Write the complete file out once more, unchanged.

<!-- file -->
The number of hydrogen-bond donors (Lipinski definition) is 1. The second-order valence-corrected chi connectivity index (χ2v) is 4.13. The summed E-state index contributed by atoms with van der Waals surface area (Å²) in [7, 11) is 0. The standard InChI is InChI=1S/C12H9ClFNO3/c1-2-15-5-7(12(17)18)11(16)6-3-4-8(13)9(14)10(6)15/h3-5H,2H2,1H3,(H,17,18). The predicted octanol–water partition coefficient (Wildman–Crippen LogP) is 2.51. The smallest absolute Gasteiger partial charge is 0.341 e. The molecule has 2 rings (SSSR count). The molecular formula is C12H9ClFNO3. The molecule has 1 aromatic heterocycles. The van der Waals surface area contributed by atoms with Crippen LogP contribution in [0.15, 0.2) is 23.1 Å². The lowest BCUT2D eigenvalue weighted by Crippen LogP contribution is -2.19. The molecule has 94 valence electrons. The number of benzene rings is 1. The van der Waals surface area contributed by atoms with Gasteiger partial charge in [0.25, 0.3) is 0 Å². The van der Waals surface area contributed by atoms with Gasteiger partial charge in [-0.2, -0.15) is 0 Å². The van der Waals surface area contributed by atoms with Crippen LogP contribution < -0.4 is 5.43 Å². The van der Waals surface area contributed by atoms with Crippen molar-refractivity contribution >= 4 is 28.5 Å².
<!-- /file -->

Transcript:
The number of hydrogen-bond donors (Lipinski definition) is 1. The second-order valence-corrected chi connectivity index (χ2v) is 4.13. The summed E-state index contributed by atoms with van der Waals surface area (Å²) in [7, 11) is 0. The standard InChI is InChI=1S/C12H9ClFNO3/c1-2-15-5-7(12(17)18)11(16)6-3-4-8(13)9(14)10(6)15/h3-5H,2H2,1H3,(H,17,18). The predicted octanol–water partition coefficient (Wildman–Crippen LogP) is 2.51. The smallest absolute Gasteiger partial charge is 0.341 e. The molecule has 2 rings (SSSR count). The molecular formula is C12H9ClFNO3. The molecule has 1 aromatic heterocycles. The van der Waals surface area contributed by atoms with Crippen LogP contribution in [0.15, 0.2) is 23.1 Å². The lowest BCUT2D eigenvalue weighted by Crippen LogP contribution is -2.19. The molecule has 94 valence electrons. The number of benzene rings is 1. The van der Waals surface area contributed by atoms with Gasteiger partial charge in [0.25, 0.3) is 0 Å². The van der Waals surface area contributed by atoms with Gasteiger partial charge in [-0.2, -0.15) is 0 Å². The van der Waals surface area contributed by atoms with Crippen LogP contribution < -0.4 is 5.43 Å². The van der Waals surface area contributed by atoms with Crippen molar-refractivity contribution >= 4 is 28.5 Å².